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About the Great Barn

The Great Barn of Wanborough was built in 1388 and was used for storing and processing crops and fleeces. Having been built for Waverley Abbey, the barn would have stored the entire manor crop.

It is an aisled barn, made from massive oak timbers, with large doors on both long sides to permit entry and exit by carts. The crops were threshed with flails on the floor between the doors which is why we call the space inside the door a threshold.

To the right of the smaller door on the north side of the barn are two upright wooden strips about three feet high. There would have been similar uprights on the left hand side and the dowels holding them can still be seen. Into this slot would be placed planking so that when the corn was threshed the chaff would blow over the top of it, but the grain, being heavier, would be retained against the boarding.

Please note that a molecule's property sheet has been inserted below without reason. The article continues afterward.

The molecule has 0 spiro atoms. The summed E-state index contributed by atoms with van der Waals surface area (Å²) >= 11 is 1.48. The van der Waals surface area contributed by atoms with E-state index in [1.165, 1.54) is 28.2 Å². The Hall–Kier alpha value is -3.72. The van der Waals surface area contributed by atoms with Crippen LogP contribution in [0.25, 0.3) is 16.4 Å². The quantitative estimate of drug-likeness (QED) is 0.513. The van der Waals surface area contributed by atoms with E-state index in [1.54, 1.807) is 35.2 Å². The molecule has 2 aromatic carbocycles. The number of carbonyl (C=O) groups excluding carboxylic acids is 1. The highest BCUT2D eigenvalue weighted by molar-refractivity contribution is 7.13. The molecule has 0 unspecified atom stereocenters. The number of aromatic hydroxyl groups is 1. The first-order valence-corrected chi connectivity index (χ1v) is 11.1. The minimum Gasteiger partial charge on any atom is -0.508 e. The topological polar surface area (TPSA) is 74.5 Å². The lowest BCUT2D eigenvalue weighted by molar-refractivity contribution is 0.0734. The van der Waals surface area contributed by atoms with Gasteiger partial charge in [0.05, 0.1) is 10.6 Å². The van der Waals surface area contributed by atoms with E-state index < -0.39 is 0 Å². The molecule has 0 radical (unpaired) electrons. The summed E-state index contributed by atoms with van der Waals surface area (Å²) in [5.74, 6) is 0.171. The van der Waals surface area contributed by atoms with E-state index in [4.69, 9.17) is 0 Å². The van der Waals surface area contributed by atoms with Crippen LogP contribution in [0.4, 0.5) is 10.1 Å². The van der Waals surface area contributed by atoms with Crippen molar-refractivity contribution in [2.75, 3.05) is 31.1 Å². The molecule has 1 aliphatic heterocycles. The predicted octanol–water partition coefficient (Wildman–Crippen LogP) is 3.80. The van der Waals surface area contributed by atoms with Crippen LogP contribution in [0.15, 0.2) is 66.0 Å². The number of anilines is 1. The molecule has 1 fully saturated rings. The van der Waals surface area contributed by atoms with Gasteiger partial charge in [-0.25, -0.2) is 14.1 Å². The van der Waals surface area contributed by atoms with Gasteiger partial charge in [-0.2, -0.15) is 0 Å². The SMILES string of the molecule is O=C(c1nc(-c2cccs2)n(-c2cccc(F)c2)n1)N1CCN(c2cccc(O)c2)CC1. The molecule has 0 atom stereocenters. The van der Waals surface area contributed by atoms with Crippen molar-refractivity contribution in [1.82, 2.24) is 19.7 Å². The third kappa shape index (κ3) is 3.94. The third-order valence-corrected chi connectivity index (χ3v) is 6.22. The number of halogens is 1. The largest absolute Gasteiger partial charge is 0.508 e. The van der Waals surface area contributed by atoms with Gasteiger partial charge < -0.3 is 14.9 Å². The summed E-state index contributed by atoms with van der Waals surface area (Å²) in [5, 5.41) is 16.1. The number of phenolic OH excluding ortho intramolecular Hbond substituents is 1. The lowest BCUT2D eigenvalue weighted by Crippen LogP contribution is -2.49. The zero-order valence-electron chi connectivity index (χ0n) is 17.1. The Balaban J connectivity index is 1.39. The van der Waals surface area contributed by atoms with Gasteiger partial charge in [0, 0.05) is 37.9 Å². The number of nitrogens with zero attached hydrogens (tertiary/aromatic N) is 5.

The through-draft helped in separating the chaff from the grain which was then stored in sacks until needed.

Inside the barn

Displayed in The Great Barn is an exhibition of great historic interest, travelling through 10,000 years of Wanborough history and including details of Wanborough's SOE connections.

During The Great Barn Open Days, our knowledgeable, local guides conduct regular tours of The Great Barn and around the hamlet.

The Barn and all its activities are managed and run by volunteers who live nearby.